Dharma Topic: The Connectedness of Life

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Dear Still Water Friends,

Many of us come to mindfulness practice because we want something tochange in our lives: we want less stress, more calm, lessscatteredness, more concentration, and so on. If we stay withmindfulness practice for a while, we come to understand that whilethese sorts of changes can and do begin to occur in ourlives, mindfulness practice is also nurturing in us a way of understandthe world which complements our everyday mind. In addition to theobservable separateness of things, we begin to understand that there isalso an underlying connectedness or interdependence or interbeingnessof things. And this new perspective may radically alter our lives.

In the Buddhist tradition, this distinction between separateness andconnectedness, sometimes referred to as the historical and the ultimatedimensions, is often depicted with the simile of the wave and thewater. In Going Home: Jesus and Buddha as Brothers, Thich Nhat Hanh explains:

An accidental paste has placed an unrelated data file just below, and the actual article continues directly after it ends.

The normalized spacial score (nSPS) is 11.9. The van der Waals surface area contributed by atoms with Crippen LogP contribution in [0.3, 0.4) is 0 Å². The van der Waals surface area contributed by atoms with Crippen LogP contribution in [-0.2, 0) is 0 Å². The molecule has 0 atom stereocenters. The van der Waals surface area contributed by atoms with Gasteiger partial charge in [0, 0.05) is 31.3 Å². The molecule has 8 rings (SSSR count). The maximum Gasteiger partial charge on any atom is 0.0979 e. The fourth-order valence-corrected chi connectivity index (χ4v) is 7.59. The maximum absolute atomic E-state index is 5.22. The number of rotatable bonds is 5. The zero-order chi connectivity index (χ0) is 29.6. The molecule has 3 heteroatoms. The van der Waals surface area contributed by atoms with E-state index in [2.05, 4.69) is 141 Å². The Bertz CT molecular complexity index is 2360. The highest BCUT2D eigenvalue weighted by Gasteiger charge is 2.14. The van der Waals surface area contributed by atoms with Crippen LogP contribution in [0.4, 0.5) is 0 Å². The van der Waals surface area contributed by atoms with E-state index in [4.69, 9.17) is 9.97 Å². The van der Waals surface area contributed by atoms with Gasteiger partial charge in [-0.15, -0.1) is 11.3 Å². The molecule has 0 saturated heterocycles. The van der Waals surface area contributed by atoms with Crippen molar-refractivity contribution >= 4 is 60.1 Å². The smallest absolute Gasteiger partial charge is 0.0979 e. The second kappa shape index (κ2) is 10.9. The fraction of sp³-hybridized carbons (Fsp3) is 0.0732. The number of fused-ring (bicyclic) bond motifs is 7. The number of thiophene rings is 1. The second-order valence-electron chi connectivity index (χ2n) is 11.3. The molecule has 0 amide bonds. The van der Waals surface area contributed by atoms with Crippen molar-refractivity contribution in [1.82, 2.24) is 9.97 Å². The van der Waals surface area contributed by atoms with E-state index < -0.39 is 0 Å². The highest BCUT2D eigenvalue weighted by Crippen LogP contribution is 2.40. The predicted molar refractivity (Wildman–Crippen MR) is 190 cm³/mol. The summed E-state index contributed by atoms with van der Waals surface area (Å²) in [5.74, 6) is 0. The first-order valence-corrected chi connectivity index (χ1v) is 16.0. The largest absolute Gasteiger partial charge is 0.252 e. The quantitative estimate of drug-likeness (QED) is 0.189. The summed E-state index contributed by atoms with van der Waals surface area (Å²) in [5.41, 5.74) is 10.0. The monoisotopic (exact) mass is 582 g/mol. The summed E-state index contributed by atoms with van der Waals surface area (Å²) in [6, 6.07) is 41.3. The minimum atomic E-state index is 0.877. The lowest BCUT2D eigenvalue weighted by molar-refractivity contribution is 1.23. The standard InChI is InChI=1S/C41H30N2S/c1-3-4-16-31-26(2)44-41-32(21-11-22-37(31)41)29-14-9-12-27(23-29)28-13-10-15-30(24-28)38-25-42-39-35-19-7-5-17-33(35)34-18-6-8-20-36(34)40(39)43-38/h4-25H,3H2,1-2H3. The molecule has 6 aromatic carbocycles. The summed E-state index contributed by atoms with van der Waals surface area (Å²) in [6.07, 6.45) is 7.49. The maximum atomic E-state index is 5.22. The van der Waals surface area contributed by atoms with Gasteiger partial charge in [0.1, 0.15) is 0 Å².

We know that the wave is thewater, and we know that the water is the ground of the wave. The wavesuffers because she forgets this fundamental fact. When she comparesherself to other waves, she suffers. She has anger, jealousy, and fearbecause she is unable to touch the ground of her being, which is water.If the wave is capable of deeply touching the water, her ground ofbeing, she will transcend her fear, jealousy and all kinds of suffering.

By touching this ultimatedimension, we get the greatest relief. We have to practice in our dailylife so that we will be able to touch the ultimate. You can touch theultimate when you drink a cup of tea or when you practice walkingmeditation.

This Thursday, after our meditation period, we will practice the “ThreeTouchings of the Earth,” a guided movement meditation, as a way ofreminding ourselves of our connectedness, especially ourconnectedness to our ancestors and descendants, and to all those withwhom we share this earth. (The full text of the “Three Touchings isavailable here.)

You are invited to practice with us this Thursday. The best times to join us are:

  • Just before the first sitting at 7 pm
  • At 7:25, at the beginning of walking meditation; or,
  • At 7:35, at the beginning of the second sitting.

Warm wishes,

Mitchell Ratner
Senior Teacher